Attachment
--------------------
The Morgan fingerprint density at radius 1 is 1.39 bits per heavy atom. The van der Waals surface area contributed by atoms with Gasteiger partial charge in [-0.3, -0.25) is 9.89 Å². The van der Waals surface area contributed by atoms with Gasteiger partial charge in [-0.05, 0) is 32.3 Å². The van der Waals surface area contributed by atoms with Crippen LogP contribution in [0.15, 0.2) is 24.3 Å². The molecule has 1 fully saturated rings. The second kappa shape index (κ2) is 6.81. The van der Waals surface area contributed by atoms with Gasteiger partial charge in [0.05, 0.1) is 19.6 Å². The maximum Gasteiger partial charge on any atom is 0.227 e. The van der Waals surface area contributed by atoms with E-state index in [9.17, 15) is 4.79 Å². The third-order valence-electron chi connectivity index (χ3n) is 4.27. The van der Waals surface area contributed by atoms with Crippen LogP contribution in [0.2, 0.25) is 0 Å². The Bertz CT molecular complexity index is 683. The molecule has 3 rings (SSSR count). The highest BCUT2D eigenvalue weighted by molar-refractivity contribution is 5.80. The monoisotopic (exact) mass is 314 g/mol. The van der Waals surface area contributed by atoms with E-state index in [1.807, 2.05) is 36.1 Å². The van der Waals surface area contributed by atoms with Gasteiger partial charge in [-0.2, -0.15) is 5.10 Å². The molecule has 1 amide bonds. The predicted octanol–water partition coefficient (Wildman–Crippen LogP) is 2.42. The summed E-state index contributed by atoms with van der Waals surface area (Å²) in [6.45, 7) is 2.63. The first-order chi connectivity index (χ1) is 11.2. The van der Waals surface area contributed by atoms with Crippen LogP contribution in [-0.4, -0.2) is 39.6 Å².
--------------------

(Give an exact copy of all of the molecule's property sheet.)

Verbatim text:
The Morgan fingerprint density at radius 1 is 1.39 bits per heavy atom. The van der Waals surface area contributed by atoms with Gasteiger partial charge in [-0.3, -0.25) is 9.89 Å². The van der Waals surface area contributed by atoms with Gasteiger partial charge in [-0.05, 0) is 32.3 Å². The van der Waals surface area contributed by atoms with Crippen LogP contribution in [0.15, 0.2) is 24.3 Å². The molecule has 1 fully saturated rings. The second kappa shape index (κ2) is 6.81. The van der Waals surface area contributed by atoms with Gasteiger partial charge in [0.05, 0.1) is 19.6 Å². The maximum Gasteiger partial charge on any atom is 0.227 e. The van der Waals surface area contributed by atoms with E-state index in [9.17, 15) is 4.79 Å². The third-order valence-electron chi connectivity index (χ3n) is 4.27. The van der Waals surface area contributed by atoms with Crippen LogP contribution in [0.2, 0.25) is 0 Å². The Bertz CT molecular complexity index is 683. The molecule has 3 rings (SSSR count). The highest BCUT2D eigenvalue weighted by molar-refractivity contribution is 5.80. The monoisotopic (exact) mass is 314 g/mol. The van der Waals surface area contributed by atoms with E-state index in [1.807, 2.05) is 36.1 Å². The van der Waals surface area contributed by atoms with Gasteiger partial charge in [-0.2, -0.15) is 5.10 Å². The molecule has 1 amide bonds. The predicted octanol–water partition coefficient (Wildman–Crippen LogP) is 2.42. The summed E-state index contributed by atoms with van der Waals surface area (Å²) in [6.45, 7) is 2.63. The first-order chi connectivity index (χ1) is 11.2. The van der Waals surface area contributed by atoms with Crippen LogP contribution in [-0.4, -0.2) is 39.6 Å².